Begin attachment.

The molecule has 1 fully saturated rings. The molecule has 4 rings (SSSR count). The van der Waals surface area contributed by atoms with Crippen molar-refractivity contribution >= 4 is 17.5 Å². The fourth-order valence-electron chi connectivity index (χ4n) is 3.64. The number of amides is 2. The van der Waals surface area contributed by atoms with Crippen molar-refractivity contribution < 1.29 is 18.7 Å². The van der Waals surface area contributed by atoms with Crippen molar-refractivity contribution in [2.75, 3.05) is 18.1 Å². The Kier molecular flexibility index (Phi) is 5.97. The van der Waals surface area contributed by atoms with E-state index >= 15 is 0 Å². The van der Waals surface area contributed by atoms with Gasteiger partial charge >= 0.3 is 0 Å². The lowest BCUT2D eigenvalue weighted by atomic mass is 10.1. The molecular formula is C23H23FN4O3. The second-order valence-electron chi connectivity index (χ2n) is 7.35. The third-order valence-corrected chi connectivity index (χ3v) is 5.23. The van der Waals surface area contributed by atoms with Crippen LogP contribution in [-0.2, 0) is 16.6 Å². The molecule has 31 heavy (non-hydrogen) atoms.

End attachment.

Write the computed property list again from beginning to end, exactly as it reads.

The molecule has 1 fully saturated rings. The molecule has 4 rings (SSSR count). The van der Waals surface area contributed by atoms with Crippen molar-refractivity contribution >= 4 is 17.5 Å². The fourth-order valence-electron chi connectivity index (χ4n) is 3.64. The number of amides is 2. The van der Waals surface area contributed by atoms with Crippen molar-refractivity contribution < 1.29 is 18.7 Å². The van der Waals surface area contributed by atoms with Crippen molar-refractivity contribution in [2.75, 3.05) is 18.1 Å². The Kier molecular flexibility index (Phi) is 5.97. The van der Waals surface area contributed by atoms with E-state index >= 15 is 0 Å². The van der Waals surface area contributed by atoms with Gasteiger partial charge >= 0.3 is 0 Å². The lowest BCUT2D eigenvalue weighted by atomic mass is 10.1. The molecular formula is C23H23FN4O3. The second-order valence-electron chi connectivity index (χ2n) is 7.35. The third-order valence-corrected chi connectivity index (χ3v) is 5.23. The van der Waals surface area contributed by atoms with Crippen LogP contribution in [-0.2, 0) is 16.6 Å². The molecule has 31 heavy (non-hydrogen) atoms.